BJP faces tough challenge in Gujarat Modi & BJP org. may help it to win

Gujarat, voting to elect its MLAs on December 9 and 14, is poised for an close contest between the ruling BJP and the Congress that is putting up its best to wrest the initiative from the saffron party. Results of the election on December 18 are crucial for both the national parties as they are going to determine the course of national politics in years to come. The BJP has been in power since 1995 with a small break of 498 days when one of its leader Shankar Sinh Vaghela broke away with his followers from the saffron ranks to become the Chief Minister in 1997 with the support of the Congress.

Since March 1998, the BJP’s has been ruling the state shoving the opposition Congress to almost margins. Prime Minister Narendra Modi remained the chief minister for 12 years and he ruled the state like none making the state into a “model of development” that in turn became his USP to put a claim on the Delhi throne.

Since his moving to New Delhi in May 2014 after ensuring a massive electoral victory for the BJP in 2014 general election, Gujarat has seen two chief ministers namely Anandiben Patel and Vijay Rupani with both of them lacking both the charisma as well as political skills of Modi to keep the anti-incumbency under tight lid.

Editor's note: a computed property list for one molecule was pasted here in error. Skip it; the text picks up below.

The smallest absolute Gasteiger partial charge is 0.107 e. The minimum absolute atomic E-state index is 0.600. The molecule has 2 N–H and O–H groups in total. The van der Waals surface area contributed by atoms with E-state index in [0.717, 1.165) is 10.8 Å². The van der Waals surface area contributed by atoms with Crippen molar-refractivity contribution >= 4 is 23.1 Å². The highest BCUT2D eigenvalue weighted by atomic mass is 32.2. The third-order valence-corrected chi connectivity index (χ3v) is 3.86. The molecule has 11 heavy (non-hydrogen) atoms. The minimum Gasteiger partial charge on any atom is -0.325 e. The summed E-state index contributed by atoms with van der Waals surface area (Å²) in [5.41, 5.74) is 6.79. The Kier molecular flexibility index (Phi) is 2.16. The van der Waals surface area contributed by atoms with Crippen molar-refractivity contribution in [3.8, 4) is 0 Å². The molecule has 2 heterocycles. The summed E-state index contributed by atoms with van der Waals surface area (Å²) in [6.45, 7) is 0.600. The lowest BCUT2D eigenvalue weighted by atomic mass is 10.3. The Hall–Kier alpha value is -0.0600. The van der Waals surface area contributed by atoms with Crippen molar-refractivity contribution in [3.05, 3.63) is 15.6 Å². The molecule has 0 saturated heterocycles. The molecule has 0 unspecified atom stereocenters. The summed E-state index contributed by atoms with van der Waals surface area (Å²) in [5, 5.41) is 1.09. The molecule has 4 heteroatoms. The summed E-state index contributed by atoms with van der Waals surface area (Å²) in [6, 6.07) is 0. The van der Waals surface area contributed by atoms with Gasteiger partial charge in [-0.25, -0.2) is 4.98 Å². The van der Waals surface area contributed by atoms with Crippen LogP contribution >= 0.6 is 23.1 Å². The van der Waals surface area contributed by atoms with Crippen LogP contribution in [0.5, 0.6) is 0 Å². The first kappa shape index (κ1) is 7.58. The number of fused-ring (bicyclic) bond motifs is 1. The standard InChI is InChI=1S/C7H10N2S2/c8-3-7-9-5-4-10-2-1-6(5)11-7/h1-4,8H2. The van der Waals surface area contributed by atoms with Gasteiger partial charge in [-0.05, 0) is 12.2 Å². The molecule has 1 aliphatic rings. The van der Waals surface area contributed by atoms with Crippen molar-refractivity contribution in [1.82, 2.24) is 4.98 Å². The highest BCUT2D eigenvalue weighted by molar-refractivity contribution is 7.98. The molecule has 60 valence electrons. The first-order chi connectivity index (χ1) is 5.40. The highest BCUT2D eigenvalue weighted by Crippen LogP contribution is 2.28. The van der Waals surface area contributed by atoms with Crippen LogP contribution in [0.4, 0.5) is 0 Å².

Woes and problems for the ruling party have further compounded because of the post-Modi state administration’s ill handling of protest movements led by youth leaders Jignesh Mevani, Alpesh Thakor and Hardik Patel who represent interests of Dalits, OBCs and Pattidars respectively.They are the product of protest movements that erupted in the state since the departure of Modi from the state.

Demonetisation and the introduction of the badly implemented GST have added to the difficulties of the ruling party because the large trading community of the state was unable to cope with the two shocks.

In the backdrop of the rising popular resentment and youth anger, the Congress, out of power in the state for over two decades, sees its chance of staging a comeback to power. The Congress has been playing its cards cautiously but intelligently. It has been able to rope in the support of Mevani, Thakor and Hardik Patel and has tied to contain division of votes by reaching electoral understanding with the breakaway faction of the JD (U) and NCP.

The Congress received a boost to its prospects in August this year when its leader Ahmed Patel could manage to win the Rajya Sabha seat thwarting the best-laid plan of BJP president Amit Shah to defeat him in the contest. Shah, who had engineered a rebellion in the Congress ranks by weaning away 11 of its MLAs to vote against Patel, had to swallow his pride as the latter scrapped through the election.